Amiga 500 plus battery removal – how to

Got an Amiga 500 plus? Haven’t removed or replaced the motherboard battery yet? Well if you haven’t here’s the bad news; it’s got a good chance of having leaked on your motherboard. And if it has, and isn’t rectified that battery electrolyte could well eat away at the tracks on the PCB eventually rendering it useless.

The good news is that if it hasn’t got too bad in there, you can easily remove the battery and clean up your board. This how-to only applies to Amiga 500 plus models and not the Amiga 500 which can have a battery on a memory expansion board in the trap door (you still might want to replace/remove it mind you!).

This short tutorial only covers the removal of the battery, either by breaking away or desoldering. It does not cover the replacement of the original battery with a modern ‘coin battery’ and holder which can be purchased from the Amiga Kit store. I personally have never found a need to have a clock battery on my A500+ motherboard, therefore removal is all I cover here.

Disclaimer: I take no responsibility for any damage you do to yourself or your A500+ during this process. You proceed at your own (and your Amiga’s) risk!

What you will need:

A ‘Torx’ T10 driver
Long nose pliers
Soldering iron and desoldering braid (if you want to desolder)

Step 1: Dissassembly




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Turn your Amiga over and remove the six T10 screws in the positions marked on Pic A. Once removed turn your Amiga back over again and lift off the top casing. Put that on one side.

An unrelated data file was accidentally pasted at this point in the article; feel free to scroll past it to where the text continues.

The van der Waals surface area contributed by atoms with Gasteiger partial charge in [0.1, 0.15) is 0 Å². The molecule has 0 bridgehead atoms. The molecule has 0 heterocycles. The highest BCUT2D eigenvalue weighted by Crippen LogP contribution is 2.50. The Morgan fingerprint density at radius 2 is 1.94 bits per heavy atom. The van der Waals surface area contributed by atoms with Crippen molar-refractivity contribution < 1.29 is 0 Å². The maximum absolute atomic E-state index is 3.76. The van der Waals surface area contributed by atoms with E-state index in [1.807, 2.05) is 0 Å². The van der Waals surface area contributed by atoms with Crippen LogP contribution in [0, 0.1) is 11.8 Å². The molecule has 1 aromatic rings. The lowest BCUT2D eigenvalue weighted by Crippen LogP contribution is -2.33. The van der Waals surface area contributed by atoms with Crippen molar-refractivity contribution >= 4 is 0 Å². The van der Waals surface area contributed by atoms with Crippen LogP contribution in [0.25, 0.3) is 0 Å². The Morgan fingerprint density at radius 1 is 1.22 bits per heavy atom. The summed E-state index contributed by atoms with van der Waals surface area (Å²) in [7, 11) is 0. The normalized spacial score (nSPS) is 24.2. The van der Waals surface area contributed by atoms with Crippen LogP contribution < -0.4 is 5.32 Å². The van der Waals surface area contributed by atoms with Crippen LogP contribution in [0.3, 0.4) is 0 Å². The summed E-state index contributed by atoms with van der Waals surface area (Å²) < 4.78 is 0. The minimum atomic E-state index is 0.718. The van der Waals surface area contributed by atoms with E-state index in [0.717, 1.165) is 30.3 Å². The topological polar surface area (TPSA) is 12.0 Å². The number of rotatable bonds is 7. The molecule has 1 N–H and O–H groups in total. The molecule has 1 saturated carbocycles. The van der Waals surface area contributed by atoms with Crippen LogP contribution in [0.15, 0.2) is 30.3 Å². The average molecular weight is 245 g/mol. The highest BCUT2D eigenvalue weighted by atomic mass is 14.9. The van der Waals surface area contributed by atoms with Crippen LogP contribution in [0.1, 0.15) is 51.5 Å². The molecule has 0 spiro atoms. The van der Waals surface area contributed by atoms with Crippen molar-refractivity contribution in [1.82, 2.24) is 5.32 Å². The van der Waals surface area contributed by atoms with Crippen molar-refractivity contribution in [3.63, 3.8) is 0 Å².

Pic B – The warranty seal was still intact on this A500+ which is how I knew the battery would definitely need replacing. A nervous time ahead as we find out what damage has been done!


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The keyboard is pretty much loose as soon as the top casing is removed. The keyboard is only connected by a cable that goes through a hole in the shielding and can be removed by gently pulling and wiggling the cable until it comes free (Pic C). Remove the keyboard and put to one side (Pic D).



To remove the shielding you must first bend 4 tabs up and remove 4 T10 screws marked in purple and green respectively on Pic E.

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Once done the shielding will lift off but be aware of the 2nd small piece of shielding by the expansion edge connector on the left hand side which will now be loose too. Put the pieces of shielding to one side.

Step 2: Battery removal


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You will now be able to see the battery and what damage (if any) it has done to your motherboard (Pic F). In this instance I was lucky and once I had removed all the fluff (with a photographers blower brush and vacuum cleaner) I could see the leakage had started but was confined to the sides of the battery only. A huge sigh of relief then! The battery had corroded to the terminals however so was probably going to involve removing those too. This was my intention anyway as I personally have no use for a battery in this A500+.